Procurement Law Podcast Transcript
Host: Hello, this is John Besselman with the latest installment of the DHS Office of the General Counsel’s podcast series. Today, I’m speaking with two of our procurement specialists. Rose?
RA: Yes, John?
Host: Last name?
Host: And title?
RA: Associate General Counsel for Acquisition and Procurement Law, Law Division, Office of the General Counsel, Department of Homeland Security.
Host: That’s a lot.
RA: It is.
Host: You brought a friend today.
RA: I did. Mr. Richardson.
JR: Yes. James Richardson. Much easier title. Attorney-advisor.
Host: Alright, how long have you been with DHS, James?
JR: About six years.
Host: Really. O.k., very good. And Rose, we’ve talked a little bit earlier.
RA: I think I came two years after the Department stood up, so I’m, I’m a relatively stable attorney in the Department. I did take a one year break and went back to the Army. But I came back.
Host: And here you are with us for a good long while, now. Not too long.
RA: It depends on your perspective, John.
Host: Oh, [laughter], o.k.
RA: It’s all in how you count, John.
Host: I’m excited about this podcast, you know why, Rose?
Host: I’ve been in the federal government for twenty-three years and I know next to nothing about procurement law. I’ve stayed away from it. I did a podcast with Mr. Davidson and he talked about fiscal law. I spend twenty-three years avoiding fiscal law. I’ve spent twenty-three years avoiding procurement law and now you guys are going to spend a few minutes and tell me a little bit about what I did right by staying away from it, right?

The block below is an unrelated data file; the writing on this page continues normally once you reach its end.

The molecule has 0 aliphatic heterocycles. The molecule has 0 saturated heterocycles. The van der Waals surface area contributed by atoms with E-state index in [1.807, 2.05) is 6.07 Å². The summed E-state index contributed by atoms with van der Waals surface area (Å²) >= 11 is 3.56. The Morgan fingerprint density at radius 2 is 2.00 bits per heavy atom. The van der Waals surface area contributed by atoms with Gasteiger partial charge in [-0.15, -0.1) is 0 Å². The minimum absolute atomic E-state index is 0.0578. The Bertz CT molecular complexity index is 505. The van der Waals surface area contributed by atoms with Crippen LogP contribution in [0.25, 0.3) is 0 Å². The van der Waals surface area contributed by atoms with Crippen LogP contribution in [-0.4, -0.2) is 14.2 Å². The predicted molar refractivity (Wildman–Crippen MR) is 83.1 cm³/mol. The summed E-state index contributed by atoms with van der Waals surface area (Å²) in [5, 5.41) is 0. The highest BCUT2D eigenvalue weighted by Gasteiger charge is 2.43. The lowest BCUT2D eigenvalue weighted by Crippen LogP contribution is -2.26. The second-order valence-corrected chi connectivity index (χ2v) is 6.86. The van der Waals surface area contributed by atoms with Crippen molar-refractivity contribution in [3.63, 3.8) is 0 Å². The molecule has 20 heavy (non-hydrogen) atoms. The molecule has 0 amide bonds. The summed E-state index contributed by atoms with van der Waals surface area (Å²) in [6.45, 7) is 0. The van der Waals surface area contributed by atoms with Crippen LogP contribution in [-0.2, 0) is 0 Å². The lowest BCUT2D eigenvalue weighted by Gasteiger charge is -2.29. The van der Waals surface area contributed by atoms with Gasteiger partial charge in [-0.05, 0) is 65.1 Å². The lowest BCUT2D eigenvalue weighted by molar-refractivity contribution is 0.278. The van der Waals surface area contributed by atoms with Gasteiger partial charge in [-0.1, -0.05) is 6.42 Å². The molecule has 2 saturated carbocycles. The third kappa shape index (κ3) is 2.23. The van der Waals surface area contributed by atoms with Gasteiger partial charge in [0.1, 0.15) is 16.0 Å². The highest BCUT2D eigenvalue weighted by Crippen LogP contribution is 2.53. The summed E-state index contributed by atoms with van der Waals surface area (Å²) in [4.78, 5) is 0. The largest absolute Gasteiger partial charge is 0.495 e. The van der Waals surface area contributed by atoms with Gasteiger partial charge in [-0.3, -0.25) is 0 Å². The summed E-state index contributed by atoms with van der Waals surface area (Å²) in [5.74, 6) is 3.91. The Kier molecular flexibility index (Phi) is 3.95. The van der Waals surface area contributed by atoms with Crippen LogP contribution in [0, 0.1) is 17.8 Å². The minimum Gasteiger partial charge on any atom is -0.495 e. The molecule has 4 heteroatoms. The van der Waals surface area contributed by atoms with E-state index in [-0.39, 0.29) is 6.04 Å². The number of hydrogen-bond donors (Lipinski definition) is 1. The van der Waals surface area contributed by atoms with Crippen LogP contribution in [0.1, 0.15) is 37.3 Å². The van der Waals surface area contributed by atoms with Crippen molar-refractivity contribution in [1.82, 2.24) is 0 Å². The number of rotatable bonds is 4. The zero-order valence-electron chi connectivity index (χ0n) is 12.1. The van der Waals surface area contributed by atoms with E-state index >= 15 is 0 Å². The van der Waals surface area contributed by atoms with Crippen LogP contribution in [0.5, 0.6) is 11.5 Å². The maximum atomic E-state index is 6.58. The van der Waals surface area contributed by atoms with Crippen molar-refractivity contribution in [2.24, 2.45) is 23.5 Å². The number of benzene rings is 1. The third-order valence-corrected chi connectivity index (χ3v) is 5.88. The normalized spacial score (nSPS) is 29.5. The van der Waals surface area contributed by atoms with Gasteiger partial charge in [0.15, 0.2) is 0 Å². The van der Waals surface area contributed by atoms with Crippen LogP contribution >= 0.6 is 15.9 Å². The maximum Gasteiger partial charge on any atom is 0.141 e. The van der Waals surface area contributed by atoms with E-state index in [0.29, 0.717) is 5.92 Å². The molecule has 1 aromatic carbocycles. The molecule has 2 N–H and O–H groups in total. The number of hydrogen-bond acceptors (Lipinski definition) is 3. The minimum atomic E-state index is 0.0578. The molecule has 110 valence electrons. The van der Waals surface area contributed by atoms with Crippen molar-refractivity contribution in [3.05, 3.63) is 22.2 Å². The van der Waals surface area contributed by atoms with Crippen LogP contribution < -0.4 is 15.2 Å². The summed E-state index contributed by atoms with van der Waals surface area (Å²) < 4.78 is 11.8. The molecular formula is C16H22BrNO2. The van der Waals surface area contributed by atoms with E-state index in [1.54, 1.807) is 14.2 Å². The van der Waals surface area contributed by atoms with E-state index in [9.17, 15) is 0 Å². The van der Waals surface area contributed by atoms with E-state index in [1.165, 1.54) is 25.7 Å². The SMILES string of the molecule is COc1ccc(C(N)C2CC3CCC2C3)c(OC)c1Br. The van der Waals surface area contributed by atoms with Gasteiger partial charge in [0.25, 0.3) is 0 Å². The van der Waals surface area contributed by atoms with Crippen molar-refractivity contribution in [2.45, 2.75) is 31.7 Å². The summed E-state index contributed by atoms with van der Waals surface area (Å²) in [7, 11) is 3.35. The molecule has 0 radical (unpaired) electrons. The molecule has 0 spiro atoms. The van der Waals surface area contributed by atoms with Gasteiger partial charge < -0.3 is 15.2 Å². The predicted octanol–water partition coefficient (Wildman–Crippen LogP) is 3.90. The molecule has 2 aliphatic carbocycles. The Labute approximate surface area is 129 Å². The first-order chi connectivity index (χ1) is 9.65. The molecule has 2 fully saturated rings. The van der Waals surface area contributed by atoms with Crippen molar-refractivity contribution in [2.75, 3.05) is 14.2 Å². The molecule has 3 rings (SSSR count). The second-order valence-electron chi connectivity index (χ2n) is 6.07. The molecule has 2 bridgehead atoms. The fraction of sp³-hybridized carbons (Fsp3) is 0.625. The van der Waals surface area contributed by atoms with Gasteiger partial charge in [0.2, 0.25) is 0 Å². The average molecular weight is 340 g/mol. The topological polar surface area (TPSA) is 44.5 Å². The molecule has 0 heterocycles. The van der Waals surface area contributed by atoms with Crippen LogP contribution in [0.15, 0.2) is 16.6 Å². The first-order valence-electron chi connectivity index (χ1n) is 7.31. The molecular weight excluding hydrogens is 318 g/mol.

RA: Actually, John, I would argue that you might have done something wrong by…
Host: Oh, no.
RA: …staying away from it. It’s a great practice of law
Host: Good. Good. James, what brought you to the field of procurement law?
JR: It was pure luck. No, actually, I was on active duty in the military, um, and my first five years I prosecuted cases. Those kinds of things as JAG, that a normal JAG would do. Ah, the next assignment I had they asked me to move to, I asked to move to Atlanta. So, the, so they selected a position for me and they said “hey, it’s in contract law.” And I said “I don’t know about that.” And it just so happened that it worked out well for me.
JR: I did that for my last two years and here I am at DHS.
Host: Here you are. Wonderful. Rose I know you’ve had a career in the Army doing this kind of thing.
Host: You’ve been around procurement law for, you want to tell us for how many years?
Host: O.k., fair enough. O.k.